Davis complains that absent the language of the second sentence in the above quote, the jury was without guidance as to how to weigh the magnitude of the danger in relation to the reasonableness of the attempted rescue. Further, he contends that with the benefit of this more precise instruction, the jury could have found that the plaintiff was only justified in taking minor risks to stop the vehicle.
At the trial, the defendant requested that the court submit to the jury his proposed instruction No. 7. That instruction in essence provided that a rescuer is not contributorily negligent unless her conduct involving a risk of harm is reckless. The instruction then defined reckless conduct as an act or acts which a reasonably prudent person would not commit under the circumstances existing at the time of the rescue. This instruction was very similar to that given by the trial court, and went no further than the instruction given by the trial court in providing the jury with guidance for determining the reasonableness of the attempted rescue. Counsel has the duty of tendering a more specific instruction where one is desired. Erickson v. Monarch Indus., 216 Neb. 875, 347 N.W.2d 99 (1984).
Furthermore, the instruction which was given set forth the rescue doctrine essentially as defined in the Restatement (Second) of Torts 472 (1965) was sufficient to fairly and fully instruct the jury on the law of the case, and could not have misled a jury. See Maloney v. Kaminski, supra. In previous cases, this court has recognized that reasonableness, as a standard applied in other contexts, provides adequate guidance to persons of ordinary intelligence when applied to specific circumstances. See Fulmer v. Jensen, 221 Neb. 582, 379 N.W.2d 736 (1986). There was no error in submitting instruction No. 9 to the jury.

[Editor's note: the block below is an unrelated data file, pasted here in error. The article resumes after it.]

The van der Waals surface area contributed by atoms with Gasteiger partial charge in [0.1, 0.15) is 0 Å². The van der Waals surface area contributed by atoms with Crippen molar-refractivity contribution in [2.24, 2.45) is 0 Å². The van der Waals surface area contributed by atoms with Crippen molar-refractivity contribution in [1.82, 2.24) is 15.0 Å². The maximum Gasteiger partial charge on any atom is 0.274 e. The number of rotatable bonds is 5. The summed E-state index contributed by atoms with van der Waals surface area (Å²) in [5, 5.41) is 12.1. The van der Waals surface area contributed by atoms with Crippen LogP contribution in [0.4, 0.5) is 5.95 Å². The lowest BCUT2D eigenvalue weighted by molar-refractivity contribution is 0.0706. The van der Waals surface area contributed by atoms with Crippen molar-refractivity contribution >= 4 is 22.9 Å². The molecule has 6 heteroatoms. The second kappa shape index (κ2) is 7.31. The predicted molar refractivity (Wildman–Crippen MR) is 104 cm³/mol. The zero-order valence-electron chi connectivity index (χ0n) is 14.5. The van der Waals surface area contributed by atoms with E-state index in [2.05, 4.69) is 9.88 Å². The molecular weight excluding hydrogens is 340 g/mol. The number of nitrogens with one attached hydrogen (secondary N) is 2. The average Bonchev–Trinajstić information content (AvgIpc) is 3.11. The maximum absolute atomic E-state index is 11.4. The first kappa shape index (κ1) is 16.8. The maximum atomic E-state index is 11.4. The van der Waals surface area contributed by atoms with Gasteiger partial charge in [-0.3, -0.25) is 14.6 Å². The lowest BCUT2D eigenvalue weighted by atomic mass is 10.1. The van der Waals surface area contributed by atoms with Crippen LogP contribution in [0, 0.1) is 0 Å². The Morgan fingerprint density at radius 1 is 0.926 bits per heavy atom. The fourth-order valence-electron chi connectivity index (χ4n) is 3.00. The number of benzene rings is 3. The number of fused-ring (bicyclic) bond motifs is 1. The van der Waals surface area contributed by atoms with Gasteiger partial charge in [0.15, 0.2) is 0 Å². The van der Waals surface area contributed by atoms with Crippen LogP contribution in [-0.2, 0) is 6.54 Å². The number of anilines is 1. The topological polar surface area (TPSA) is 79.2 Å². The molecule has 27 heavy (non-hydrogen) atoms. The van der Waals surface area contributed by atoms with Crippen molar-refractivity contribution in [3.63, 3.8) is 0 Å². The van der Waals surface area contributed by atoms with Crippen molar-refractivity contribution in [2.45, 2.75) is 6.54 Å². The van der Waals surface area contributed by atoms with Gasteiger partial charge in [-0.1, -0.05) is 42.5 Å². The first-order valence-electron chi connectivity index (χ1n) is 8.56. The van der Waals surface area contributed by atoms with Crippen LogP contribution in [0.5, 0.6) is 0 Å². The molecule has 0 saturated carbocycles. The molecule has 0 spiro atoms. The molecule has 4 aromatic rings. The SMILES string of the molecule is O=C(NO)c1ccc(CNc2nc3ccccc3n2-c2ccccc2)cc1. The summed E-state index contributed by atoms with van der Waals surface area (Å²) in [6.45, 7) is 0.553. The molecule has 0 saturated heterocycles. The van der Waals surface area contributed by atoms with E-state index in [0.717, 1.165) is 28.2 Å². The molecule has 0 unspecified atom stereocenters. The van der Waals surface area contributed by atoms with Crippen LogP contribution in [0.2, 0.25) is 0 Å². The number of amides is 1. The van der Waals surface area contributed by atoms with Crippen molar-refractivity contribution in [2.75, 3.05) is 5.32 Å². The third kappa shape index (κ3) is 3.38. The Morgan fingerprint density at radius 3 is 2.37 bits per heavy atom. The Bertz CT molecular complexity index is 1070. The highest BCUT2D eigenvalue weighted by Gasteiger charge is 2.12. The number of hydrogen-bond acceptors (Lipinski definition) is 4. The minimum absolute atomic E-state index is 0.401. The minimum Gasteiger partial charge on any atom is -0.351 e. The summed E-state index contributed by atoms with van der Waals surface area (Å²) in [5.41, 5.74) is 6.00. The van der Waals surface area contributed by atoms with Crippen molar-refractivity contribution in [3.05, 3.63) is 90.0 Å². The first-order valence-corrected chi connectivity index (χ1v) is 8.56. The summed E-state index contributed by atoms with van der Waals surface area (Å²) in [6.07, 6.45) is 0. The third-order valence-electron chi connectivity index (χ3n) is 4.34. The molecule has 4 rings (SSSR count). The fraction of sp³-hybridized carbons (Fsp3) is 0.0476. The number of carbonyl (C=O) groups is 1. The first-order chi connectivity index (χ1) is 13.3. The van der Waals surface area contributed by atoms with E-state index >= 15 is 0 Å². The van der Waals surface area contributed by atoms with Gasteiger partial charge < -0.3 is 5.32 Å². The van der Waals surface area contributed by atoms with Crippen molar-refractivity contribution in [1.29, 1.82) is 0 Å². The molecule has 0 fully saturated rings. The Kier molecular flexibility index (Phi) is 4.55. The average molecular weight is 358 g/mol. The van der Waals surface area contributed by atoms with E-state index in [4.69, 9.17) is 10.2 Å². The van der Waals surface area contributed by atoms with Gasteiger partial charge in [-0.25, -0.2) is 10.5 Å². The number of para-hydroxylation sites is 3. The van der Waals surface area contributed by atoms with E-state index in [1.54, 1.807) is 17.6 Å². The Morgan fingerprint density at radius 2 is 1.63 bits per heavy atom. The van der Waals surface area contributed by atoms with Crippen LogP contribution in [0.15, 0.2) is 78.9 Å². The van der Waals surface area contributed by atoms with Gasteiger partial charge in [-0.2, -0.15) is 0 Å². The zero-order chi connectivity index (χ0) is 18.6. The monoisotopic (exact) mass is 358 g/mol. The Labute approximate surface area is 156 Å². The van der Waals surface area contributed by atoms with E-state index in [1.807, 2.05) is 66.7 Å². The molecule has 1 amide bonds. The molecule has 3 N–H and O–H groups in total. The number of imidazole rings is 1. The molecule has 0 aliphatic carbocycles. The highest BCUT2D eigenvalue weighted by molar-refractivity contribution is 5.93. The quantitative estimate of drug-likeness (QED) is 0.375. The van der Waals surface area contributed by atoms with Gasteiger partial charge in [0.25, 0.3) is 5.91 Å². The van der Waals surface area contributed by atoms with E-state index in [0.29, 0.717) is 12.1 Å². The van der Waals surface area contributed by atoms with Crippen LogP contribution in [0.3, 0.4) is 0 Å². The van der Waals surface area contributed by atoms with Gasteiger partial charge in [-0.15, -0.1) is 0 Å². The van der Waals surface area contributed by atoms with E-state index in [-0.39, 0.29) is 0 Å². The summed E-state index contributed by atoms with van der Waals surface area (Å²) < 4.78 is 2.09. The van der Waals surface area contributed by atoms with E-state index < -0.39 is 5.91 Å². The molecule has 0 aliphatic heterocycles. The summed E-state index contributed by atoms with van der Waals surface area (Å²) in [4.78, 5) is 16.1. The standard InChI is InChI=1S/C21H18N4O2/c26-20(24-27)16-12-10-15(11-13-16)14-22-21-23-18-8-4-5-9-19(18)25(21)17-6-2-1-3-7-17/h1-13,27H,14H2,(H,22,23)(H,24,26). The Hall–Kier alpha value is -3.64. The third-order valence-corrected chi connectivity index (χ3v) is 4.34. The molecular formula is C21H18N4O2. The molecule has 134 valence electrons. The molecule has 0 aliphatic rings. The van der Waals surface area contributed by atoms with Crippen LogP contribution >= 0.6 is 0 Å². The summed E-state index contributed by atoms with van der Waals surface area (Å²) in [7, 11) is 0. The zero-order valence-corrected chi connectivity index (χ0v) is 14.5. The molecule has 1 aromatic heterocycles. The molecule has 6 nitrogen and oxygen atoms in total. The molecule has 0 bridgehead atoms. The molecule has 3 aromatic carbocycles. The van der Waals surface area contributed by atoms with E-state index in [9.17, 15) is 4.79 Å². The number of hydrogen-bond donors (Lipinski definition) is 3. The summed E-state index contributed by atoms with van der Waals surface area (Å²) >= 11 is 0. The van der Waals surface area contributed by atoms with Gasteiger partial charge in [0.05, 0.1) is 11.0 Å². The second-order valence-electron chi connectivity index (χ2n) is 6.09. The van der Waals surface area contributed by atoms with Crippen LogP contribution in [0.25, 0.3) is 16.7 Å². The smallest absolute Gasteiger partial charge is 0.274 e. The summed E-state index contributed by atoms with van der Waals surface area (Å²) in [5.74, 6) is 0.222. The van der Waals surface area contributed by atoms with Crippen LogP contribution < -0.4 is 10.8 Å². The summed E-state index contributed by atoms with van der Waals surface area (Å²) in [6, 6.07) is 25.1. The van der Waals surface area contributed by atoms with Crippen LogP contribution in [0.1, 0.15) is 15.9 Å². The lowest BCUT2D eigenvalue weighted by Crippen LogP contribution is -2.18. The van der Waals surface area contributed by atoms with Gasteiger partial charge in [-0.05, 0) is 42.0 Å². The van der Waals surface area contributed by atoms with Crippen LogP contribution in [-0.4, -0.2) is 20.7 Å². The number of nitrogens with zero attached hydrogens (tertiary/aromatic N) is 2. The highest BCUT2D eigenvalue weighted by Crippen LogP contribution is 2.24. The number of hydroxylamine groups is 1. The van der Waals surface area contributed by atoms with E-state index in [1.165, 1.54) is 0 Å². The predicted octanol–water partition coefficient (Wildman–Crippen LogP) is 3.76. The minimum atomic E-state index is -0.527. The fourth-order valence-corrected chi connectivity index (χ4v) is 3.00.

The defendant's assignments of error regarding the trial court's alleged failure to instruct on the duty of a volunteer and regarding the sufficiency of the evidence to support the verdict were not briefed. Consideration of a case on appeal to this court is limited to errors assigned and discussed. Neb. Ct. R. of Prac. 9D(1)d (rev. 1986). See, also, In re Interest of J.S., S.C., and L.S., ante p. 234, 397 N.W.2d 621 (1986). Nevertheless, our review of the record shows there was sufficient evidence for the jury to find for the plaintiff. The verdict was not clearly wrong. See Vacek v. Ames, 221 Neb. 333, 377 N.W.2d 86 (1985).
There being no error, the judgment is affirmed.